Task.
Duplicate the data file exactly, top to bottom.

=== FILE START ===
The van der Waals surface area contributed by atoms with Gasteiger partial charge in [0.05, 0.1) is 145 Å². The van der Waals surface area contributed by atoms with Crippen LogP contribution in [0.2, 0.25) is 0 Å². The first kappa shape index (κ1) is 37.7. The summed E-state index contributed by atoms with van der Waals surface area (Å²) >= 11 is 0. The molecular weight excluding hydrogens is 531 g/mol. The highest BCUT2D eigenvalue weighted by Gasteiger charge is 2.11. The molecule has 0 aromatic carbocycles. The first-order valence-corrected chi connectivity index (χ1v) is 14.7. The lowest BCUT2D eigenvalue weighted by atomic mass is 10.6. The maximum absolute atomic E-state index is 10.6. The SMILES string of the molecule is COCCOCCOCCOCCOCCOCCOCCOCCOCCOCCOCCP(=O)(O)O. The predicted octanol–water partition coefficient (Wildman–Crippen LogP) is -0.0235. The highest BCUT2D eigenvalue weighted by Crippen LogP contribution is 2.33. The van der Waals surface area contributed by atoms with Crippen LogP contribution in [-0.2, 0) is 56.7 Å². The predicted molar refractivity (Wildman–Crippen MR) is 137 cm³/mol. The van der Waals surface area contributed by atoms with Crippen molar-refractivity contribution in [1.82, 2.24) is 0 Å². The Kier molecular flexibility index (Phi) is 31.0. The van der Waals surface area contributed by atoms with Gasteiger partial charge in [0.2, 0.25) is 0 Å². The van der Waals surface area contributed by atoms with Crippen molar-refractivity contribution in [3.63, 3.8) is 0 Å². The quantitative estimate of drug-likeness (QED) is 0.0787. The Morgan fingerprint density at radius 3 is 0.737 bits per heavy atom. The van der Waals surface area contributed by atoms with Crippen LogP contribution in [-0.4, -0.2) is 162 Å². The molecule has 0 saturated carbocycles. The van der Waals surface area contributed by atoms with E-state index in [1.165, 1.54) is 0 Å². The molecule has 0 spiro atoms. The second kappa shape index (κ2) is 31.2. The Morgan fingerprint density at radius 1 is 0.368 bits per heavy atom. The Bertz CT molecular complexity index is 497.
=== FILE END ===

The van der Waals surface area contributed by atoms with Gasteiger partial charge in [0.05, 0.1) is 145 Å². The van der Waals surface area contributed by atoms with Crippen LogP contribution in [0.2, 0.25) is 0 Å². The first kappa shape index (κ1) is 37.7. The summed E-state index contributed by atoms with van der Waals surface area (Å²) >= 11 is 0. The molecular weight excluding hydrogens is 531 g/mol. The highest BCUT2D eigenvalue weighted by Gasteiger charge is 2.11. The molecule has 0 aromatic carbocycles. The first-order valence-corrected chi connectivity index (χ1v) is 14.7. The lowest BCUT2D eigenvalue weighted by atomic mass is 10.6. The maximum absolute atomic E-state index is 10.6. The SMILES string of the molecule is COCCOCCOCCOCCOCCOCCOCCOCCOCCOCCOCCP(=O)(O)O. The predicted octanol–water partition coefficient (Wildman–Crippen LogP) is -0.0235. The highest BCUT2D eigenvalue weighted by Crippen LogP contribution is 2.33. The van der Waals surface area contributed by atoms with Crippen LogP contribution in [-0.2, 0) is 56.7 Å². The predicted molar refractivity (Wildman–Crippen MR) is 137 cm³/mol. The van der Waals surface area contributed by atoms with Crippen molar-refractivity contribution in [1.82, 2.24) is 0 Å². The Kier molecular flexibility index (Phi) is 31.0. The van der Waals surface area contributed by atoms with Gasteiger partial charge in [0.2, 0.25) is 0 Å². The van der Waals surface area contributed by atoms with Crippen molar-refractivity contribution in [3.63, 3.8) is 0 Å². The quantitative estimate of drug-likeness (QED) is 0.0787. The Morgan fingerprint density at radius 3 is 0.737 bits per heavy atom. The van der Waals surface area contributed by atoms with Crippen LogP contribution in [-0.4, -0.2) is 162 Å². The molecule has 0 saturated carbocycles. The van der Waals surface area contributed by atoms with E-state index in [1.165, 1.54) is 0 Å². The molecule has 0 spiro atoms. The second kappa shape index (κ2) is 31.2. The Morgan fingerprint density at radius 1 is 0.368 bits per heavy atom. The Bertz CT molecular complexity index is 497.